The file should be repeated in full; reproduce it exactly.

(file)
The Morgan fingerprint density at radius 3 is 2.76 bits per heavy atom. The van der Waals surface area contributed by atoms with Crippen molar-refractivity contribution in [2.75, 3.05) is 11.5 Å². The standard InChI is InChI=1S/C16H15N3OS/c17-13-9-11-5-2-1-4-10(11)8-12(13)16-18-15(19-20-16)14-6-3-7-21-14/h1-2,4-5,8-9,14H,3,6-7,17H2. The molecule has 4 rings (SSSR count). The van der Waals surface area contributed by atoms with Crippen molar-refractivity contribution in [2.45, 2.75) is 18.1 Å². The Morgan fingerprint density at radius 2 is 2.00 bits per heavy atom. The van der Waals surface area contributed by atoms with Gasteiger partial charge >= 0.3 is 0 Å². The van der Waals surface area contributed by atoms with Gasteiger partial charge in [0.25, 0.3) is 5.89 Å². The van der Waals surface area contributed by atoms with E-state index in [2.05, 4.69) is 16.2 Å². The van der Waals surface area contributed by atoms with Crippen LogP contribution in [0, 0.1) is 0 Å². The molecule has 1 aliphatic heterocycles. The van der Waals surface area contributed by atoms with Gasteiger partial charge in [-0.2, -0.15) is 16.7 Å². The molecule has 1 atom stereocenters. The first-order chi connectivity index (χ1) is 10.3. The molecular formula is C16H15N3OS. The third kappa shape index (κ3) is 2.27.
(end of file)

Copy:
The Morgan fingerprint density at radius 3 is 2.76 bits per heavy atom. The van der Waals surface area contributed by atoms with Crippen molar-refractivity contribution in [2.75, 3.05) is 11.5 Å². The standard InChI is InChI=1S/C16H15N3OS/c17-13-9-11-5-2-1-4-10(11)8-12(13)16-18-15(19-20-16)14-6-3-7-21-14/h1-2,4-5,8-9,14H,3,6-7,17H2. The molecule has 4 rings (SSSR count). The van der Waals surface area contributed by atoms with Crippen molar-refractivity contribution in [2.45, 2.75) is 18.1 Å². The Morgan fingerprint density at radius 2 is 2.00 bits per heavy atom. The van der Waals surface area contributed by atoms with Gasteiger partial charge >= 0.3 is 0 Å². The van der Waals surface area contributed by atoms with Gasteiger partial charge in [0.25, 0.3) is 5.89 Å². The van der Waals surface area contributed by atoms with E-state index in [2.05, 4.69) is 16.2 Å². The van der Waals surface area contributed by atoms with Crippen LogP contribution in [0, 0.1) is 0 Å². The molecule has 1 aliphatic heterocycles. The van der Waals surface area contributed by atoms with Gasteiger partial charge in [-0.2, -0.15) is 16.7 Å². The molecule has 1 atom stereocenters. The first-order chi connectivity index (χ1) is 10.3. The molecular formula is C16H15N3OS. The third kappa shape index (κ3) is 2.27.